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Boston Weather: 20.0°F | A Few Clouds

Florida's South Coast Prepares for Hurricane Georges' Arrival

By Mike Clary
Los Angeles Times

With millions of south Floridians hunkered down, many in boarded up homes well-larded with emergency supplies, a relentless Hurricane Georges began lashing the U.S. coastline with high winds and squally rains late Thursday.

Already blamed for more than 200 deaths in a rampage through the Caribbean, a rejuvenated storm was expected to cross the vulnerable Florida Keys early Friday with winds as great as 100 mph.

"This storm looks like it's all set to explosively intensify once the eye gets over water," Jerry Jarrell, director of Miami's National Hurricane Center, said as Georges moved off the north coast of Cuba in mid-afternoon. "I think we have a developing situation."

The first signs here of the massive storm swept through parts of greater Miami and the upper Florida Keys near sunset.

Although no longer as powerful as the storm that destroyed homes, uprooted trees and caused massive flooding in Puerto Rico, Haiti, the Dominican Republic and Cuba, Georges was expected to pose a danger, especially to those who chose to ignore evacuation orders issued for the Florida Keys and low-lying areas of greater Miami.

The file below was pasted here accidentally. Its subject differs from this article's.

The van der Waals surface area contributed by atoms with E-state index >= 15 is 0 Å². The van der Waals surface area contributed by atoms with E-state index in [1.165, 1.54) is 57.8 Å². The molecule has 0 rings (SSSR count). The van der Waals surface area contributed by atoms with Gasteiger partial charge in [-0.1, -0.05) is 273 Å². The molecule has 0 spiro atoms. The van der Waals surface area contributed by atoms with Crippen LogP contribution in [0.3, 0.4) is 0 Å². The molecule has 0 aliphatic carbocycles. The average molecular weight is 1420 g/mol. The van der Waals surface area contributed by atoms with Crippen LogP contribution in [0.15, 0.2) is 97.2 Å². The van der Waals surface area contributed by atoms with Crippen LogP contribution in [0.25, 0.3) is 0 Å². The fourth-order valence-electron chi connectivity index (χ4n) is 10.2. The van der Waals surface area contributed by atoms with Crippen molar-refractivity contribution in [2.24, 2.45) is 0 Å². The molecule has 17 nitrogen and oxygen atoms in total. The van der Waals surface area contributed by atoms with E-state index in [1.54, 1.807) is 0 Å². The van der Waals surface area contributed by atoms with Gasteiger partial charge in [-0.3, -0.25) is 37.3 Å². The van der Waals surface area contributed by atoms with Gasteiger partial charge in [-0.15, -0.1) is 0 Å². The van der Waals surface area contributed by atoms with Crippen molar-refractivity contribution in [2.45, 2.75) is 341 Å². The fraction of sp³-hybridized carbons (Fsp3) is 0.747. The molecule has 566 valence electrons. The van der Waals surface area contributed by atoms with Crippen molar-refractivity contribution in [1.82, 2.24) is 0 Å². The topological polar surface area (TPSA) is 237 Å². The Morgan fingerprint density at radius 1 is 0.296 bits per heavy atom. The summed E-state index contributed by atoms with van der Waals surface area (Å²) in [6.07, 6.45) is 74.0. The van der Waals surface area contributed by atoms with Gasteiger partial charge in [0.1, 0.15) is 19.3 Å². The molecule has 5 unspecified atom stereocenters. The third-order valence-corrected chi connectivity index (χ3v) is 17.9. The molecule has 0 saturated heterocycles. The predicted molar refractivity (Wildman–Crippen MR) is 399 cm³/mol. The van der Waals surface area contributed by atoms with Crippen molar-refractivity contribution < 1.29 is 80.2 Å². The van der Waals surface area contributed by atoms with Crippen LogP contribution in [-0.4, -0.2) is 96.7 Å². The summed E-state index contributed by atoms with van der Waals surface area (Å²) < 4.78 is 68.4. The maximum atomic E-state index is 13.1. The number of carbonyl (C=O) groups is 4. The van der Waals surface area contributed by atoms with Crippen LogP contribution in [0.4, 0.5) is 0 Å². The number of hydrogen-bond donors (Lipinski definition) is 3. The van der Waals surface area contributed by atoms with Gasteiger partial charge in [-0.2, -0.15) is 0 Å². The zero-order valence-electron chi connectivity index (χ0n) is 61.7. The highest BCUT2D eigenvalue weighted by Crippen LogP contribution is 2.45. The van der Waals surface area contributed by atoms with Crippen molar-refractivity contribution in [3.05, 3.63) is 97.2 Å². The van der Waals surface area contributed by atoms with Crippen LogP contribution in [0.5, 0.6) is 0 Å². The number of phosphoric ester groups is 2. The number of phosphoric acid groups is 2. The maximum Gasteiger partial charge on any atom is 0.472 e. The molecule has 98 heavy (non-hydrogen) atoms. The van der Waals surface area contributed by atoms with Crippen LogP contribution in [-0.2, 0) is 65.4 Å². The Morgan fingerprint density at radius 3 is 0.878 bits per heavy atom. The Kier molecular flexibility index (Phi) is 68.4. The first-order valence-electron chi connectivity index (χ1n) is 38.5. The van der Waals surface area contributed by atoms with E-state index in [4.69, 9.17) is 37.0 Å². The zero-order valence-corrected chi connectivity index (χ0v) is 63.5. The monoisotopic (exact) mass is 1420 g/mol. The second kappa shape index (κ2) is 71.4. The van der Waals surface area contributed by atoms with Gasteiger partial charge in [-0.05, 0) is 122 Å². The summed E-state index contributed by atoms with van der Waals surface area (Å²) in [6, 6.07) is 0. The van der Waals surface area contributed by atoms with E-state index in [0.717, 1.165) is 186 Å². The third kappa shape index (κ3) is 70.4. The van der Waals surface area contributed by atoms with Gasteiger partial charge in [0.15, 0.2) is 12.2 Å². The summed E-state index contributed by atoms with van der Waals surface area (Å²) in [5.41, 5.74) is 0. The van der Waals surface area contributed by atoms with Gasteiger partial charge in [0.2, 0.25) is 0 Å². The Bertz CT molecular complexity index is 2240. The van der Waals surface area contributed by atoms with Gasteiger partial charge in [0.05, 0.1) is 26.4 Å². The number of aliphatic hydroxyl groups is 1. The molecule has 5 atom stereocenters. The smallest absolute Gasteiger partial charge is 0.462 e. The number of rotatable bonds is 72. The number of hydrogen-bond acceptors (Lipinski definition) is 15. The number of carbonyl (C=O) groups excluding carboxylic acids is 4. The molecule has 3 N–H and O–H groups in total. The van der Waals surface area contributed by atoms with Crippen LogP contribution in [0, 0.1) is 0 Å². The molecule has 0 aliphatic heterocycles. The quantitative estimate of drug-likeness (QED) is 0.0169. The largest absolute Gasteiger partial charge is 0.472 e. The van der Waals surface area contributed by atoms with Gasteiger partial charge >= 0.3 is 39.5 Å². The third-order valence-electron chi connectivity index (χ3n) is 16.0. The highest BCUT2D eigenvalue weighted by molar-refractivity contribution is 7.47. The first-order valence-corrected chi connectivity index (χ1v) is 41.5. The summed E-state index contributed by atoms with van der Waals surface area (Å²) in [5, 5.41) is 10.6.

"We're extremely concerned that the land areas will be inundated with water and we'll lose a lot of folks down there," Jarrell said.

But evacuation orders are not enforceable, and many Keys residents said they preferred to take their chances. "We got a full house, all locals trying to get one good meal in before a 9 o'clock curfew," said waiter Vinnie Bosco at the Harbor Lights Seafood Restaurant in Key West.

"We've taken all the precautions," Bosco said, "and now we're just waiting to see what happens."

Hurricane warnings were posted early Thursday for four south Florida counties, affecting 4 million residents, and five more counties along the state's Gulf Coast were under a hurricane watch. But the entire state remained on alert.

As winds rolled in, Miami International Airport canceled all flights in and out as of 9 p.m.

At Miami's Metrozoo, all but blown apart by Hurricane Andrew in 1992, animals were locked down inside their nighttime quarters. At cafes along Ocean Drive in fashionable south Miami Beach, sheets of plywood went up over the windows and awnings came down.

As winds in the Miami area picked up through the evening, Georges remained on a northwest course that would bring the eye of the storm over the Florida Keys early Friday with hurricane-force winds, while raking a broad area of south Florida with gales and heavy rains.